Cordarrelle Patterson WR Tennessee #84
[divider top=”0″ style=”solid”]
Size/Athleticism: Prototypical height and build for a No. 1 receiver. A very good athlete for his size. Has experience running the wild cat and also occasionally lined up running back. Has 52 carries over the past two seasons between JUCO and Tennessee. Also returned kicks and punts. Definitely has the potential to contribute in multiple facets of the game. A dangerous runner with the ball in his hands. Once he secures the catch, he essentially becomes a running back. Has the size to go up and fight for the ball in traffic, but is still developing his technique in this area.
Separation Skills: Has the speed get over the top on deep routes. Route running needs some work. Only asked to run a fairly basic route tree at Tennessee. Most of his receptions came on drag and go routes, with an occasional post or comeback route mixed in. None of these required double moves and due to his speed he didn’t refine the nuances of the routes.
Ball Skills: Takes a very passive approach to catching the football. Consistently lets the ball come into his chest and rarely goes up to pluck the ball with his hands. Will need to learn to be aggressive at the next level. He made very few catches at Tennessee where Tyler Bray failed to put the ball on his numbers. He has the body control to put himself in position to make the difficult catches, but he just doesn’t have the technique down.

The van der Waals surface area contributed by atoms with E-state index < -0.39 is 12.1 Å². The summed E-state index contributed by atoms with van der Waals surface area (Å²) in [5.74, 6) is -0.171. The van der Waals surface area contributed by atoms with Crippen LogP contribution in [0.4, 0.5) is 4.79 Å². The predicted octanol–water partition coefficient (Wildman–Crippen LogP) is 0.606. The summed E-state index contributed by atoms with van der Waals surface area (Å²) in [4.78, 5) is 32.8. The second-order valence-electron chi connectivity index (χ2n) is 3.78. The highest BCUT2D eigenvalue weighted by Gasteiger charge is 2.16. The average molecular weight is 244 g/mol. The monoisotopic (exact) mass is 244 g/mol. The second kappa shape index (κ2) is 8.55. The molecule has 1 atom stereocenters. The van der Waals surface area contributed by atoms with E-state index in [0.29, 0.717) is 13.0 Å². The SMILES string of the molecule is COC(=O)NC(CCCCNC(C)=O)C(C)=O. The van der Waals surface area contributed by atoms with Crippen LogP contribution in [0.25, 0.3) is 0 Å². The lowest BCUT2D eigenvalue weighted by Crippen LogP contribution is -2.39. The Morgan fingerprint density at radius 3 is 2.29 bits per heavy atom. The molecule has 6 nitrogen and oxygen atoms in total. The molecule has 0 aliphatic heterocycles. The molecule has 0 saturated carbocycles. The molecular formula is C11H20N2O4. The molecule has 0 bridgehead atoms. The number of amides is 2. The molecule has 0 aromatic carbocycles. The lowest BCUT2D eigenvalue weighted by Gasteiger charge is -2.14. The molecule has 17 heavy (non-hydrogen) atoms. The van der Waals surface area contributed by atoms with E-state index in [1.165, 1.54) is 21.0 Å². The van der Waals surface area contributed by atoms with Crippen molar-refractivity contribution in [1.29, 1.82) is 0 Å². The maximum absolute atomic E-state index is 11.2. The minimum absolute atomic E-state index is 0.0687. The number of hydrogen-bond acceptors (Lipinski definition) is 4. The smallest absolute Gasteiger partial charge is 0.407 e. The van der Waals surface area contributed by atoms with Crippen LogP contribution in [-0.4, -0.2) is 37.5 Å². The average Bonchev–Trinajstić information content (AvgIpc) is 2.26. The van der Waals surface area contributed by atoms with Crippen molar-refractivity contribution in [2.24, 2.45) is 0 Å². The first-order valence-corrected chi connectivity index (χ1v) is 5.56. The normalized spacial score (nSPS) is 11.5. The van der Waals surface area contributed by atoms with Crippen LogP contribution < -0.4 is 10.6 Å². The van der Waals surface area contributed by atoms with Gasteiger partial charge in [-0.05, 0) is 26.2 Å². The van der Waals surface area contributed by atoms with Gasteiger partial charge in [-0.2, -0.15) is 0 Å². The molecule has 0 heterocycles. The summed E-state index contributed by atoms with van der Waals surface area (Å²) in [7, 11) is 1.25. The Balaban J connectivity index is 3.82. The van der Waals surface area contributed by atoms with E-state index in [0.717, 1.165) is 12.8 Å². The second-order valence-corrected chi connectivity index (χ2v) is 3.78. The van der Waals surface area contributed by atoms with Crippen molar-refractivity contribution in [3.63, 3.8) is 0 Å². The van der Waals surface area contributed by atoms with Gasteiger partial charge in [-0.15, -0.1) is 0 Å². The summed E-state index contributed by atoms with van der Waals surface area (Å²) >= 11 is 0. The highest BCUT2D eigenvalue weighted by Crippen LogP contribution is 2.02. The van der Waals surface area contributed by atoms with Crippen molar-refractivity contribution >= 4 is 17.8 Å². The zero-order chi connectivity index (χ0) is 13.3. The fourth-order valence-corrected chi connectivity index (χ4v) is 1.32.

Intangibles: Did not qualify for NCAA eligibility academically out of high school which forced him to enroll at Hutchinson CC in Kansas.
Durability: No known injury concerns. Plays a physical style of football, especially after the catch and has remained durable throughout his career.
Comments: Patterson’s potential is obvious. He has the size, speed and overall athleticism to develop into a No. 1 at the next level. But he will definitely be limited early in his career. He reminds me somewhat of 2011 2nd-round pick Greg Little, who entered the league with elite potential but, as a converted running back, simply didn’t know how to play the position. Like Little, Patterson becomes a weapon once the ball is in his hands, but it may be a struggle to get him the ball at the next level. Patterson got away with catching the ball against his chest in college due to the windows that are open at that level, but in the NFL many passes that hit your chest will get broken up as corners will close significantly faster than they did in college. All of the concerns surrounding Patterson’s game can be fixed if he dedicates himself to learning the position, so NFL teams will want to learn more about how receptive he is to coaching and how quickly he picks up new techniques.